France is in between Belgium and England and the distance from London to Brussels is 246 kilometres. We would find it absurd to hear that the people in these different countries hate each other because logic would suggest that the distance between them and the presence of other entire societies and nations separating them physically takes away the proximity and border clashes that could leave them with culturally rooted hatred for each other.
Physical proximity aside, Danladi Umar is 49 years old and was born after the Civil War. A Civil War that was not in any way fought on Northern soil or had the North facing aggression. You can keep looking at individuals but you’ll never find a compelling personal justification for the hatred of Igbos. It is important at this point to continue my American comparison, that the parts of America where the hatred for the negro was strongest, places such as Alabama and Mississippi, are among the poorest in America today. In the parts of Nigeria where pretty much every mistake is blamed on the Igbo people, well, look at the country’s Human Development Index map…
But for all the focus on the misconduct of the Chairman of the Code of Conduct Bureau, there is a bigger issue at play here. After his assault on the security guard, the gates of the plaza were locked and he was prevented from exiting the premises. On another day, he might have been lynched.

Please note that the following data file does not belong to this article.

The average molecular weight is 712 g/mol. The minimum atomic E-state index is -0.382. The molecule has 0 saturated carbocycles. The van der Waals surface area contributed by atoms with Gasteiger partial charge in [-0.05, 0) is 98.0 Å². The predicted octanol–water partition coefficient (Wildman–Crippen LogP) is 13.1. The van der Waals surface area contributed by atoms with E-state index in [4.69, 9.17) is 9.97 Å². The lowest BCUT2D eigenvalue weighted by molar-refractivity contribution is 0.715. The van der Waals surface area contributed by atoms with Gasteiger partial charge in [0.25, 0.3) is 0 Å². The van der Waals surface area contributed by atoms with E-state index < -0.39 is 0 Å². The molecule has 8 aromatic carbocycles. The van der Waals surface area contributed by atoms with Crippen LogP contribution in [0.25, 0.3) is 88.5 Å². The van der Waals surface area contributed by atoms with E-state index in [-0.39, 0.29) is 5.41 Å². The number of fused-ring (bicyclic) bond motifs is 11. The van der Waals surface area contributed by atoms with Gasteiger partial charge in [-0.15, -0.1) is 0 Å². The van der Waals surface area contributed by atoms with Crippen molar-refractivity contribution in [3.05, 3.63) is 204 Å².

This resort to ‘self-help’ is becoming increasingly common and stems from the slowness and outright inability of the Nigerian state to dispense justice in a fair and timely manner. It is especially obvious when a ‘big man’ is concerned. A senator from Adamawa, Elisha Abbo, assaulted a shopkeeper and escaped any censure, even though the whole incident was captured by a camera. Abdullahi Ganduje, the governor of Kano State, was seen in several videos pocketing bribes, but everyone just moved on.
Those who do manage to get justice, often end up approaching foreign courts. Two landmark judgements against oil companies in Nigeria were gotten in courts in the Netherlands and United Kingdom. Those courts gave the aggrieved justice where the Nigerian legal system could not.
A state functions best when laws apply equally to everyone, irrespective of their status in society. This is one of the main conditions under which cooperation between large groups is possible. It enables Yusuf from Nasarawa to cooperate with Emeka from Ebonyi and Kunle from Ekiti, trusting that they are all playing by the same rules.
Where this is found not to be the case, a low-trust society takes root, which is exactly what Nigeria is. It is why the cooperation across ethnic groups and social classes that is necessary to take the country forward is absent. We are not all playing by the same rules.
Nigeria’s current Animal Farm situation of one law for the powerful and another set of laws for everyone else, inevitably means most people will retreat to their ethnic enclaves and ultimately, some will take matters into their hands.
Until Nigeria works — and is seen to work — for everyone, no matter what position you hold or what ethnic group you identify with, the common man, whatever that means, will continue to disconnect from the country, and as time passes, will seek his own version of justice, one he takes with his own hands. Following Danladi Umar’s escape, I now fully expect that within the next two years, we are going to see a member of the elite lynched.